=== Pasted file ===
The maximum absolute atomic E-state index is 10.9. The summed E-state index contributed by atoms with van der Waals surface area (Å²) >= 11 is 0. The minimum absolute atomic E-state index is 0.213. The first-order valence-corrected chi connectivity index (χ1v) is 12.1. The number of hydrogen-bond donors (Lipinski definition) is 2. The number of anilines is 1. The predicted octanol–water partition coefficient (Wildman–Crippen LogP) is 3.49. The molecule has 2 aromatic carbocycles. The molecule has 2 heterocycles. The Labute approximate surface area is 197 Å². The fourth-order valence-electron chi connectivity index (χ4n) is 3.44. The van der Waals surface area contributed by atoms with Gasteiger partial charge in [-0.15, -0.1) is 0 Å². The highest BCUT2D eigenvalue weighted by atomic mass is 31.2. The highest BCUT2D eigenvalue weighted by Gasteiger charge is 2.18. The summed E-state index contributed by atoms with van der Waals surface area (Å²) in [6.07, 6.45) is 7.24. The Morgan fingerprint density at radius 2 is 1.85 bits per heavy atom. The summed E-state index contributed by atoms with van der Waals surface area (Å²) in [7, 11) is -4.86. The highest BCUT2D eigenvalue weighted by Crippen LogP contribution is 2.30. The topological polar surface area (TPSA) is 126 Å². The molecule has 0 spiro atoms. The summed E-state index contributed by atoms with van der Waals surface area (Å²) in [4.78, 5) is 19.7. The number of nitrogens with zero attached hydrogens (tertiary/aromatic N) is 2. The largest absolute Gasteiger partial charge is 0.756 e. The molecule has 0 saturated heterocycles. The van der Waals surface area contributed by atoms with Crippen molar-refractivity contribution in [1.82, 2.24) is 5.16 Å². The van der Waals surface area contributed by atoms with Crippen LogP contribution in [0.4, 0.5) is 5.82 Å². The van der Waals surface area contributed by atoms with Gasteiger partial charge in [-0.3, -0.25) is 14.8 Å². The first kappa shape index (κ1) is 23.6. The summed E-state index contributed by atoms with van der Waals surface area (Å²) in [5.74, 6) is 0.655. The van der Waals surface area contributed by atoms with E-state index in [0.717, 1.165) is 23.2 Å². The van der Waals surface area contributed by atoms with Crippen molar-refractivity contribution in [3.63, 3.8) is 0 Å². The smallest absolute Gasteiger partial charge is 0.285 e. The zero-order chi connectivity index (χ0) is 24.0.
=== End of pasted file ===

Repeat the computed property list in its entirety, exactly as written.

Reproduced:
The maximum absolute atomic E-state index is 10.9. The summed E-state index contributed by atoms with van der Waals surface area (Å²) >= 11 is 0. The minimum absolute atomic E-state index is 0.213. The first-order valence-corrected chi connectivity index (χ1v) is 12.1. The number of hydrogen-bond donors (Lipinski definition) is 2. The number of anilines is 1. The predicted octanol–water partition coefficient (Wildman–Crippen LogP) is 3.49. The molecule has 2 aromatic carbocycles. The molecule has 2 heterocycles. The Labute approximate surface area is 197 Å². The fourth-order valence-electron chi connectivity index (χ4n) is 3.44. The van der Waals surface area contributed by atoms with Gasteiger partial charge in [-0.15, -0.1) is 0 Å². The highest BCUT2D eigenvalue weighted by atomic mass is 31.2. The highest BCUT2D eigenvalue weighted by Gasteiger charge is 2.18. The summed E-state index contributed by atoms with van der Waals surface area (Å²) in [6.07, 6.45) is 7.24. The Morgan fingerprint density at radius 2 is 1.85 bits per heavy atom. The summed E-state index contributed by atoms with van der Waals surface area (Å²) in [7, 11) is -4.86. The highest BCUT2D eigenvalue weighted by Crippen LogP contribution is 2.30. The topological polar surface area (TPSA) is 126 Å². The molecule has 0 spiro atoms. The summed E-state index contributed by atoms with van der Waals surface area (Å²) in [4.78, 5) is 19.7. The number of nitrogens with zero attached hydrogens (tertiary/aromatic N) is 2. The largest absolute Gasteiger partial charge is 0.756 e. The molecule has 0 saturated heterocycles. The van der Waals surface area contributed by atoms with Crippen molar-refractivity contribution in [1.82, 2.24) is 5.16 Å². The van der Waals surface area contributed by atoms with Crippen LogP contribution in [0.4, 0.5) is 5.82 Å². The van der Waals surface area contributed by atoms with Gasteiger partial charge in [-0.3, -0.25) is 14.8 Å². The first kappa shape index (κ1) is 23.6. The summed E-state index contributed by atoms with van der Waals surface area (Å²) in [5.74, 6) is 0.655. The van der Waals surface area contributed by atoms with E-state index in [0.717, 1.165) is 23.2 Å². The van der Waals surface area contributed by atoms with Crippen molar-refractivity contribution in [3.63, 3.8) is 0 Å². The smallest absolute Gasteiger partial charge is 0.285 e. The zero-order chi connectivity index (χ0) is 24.0.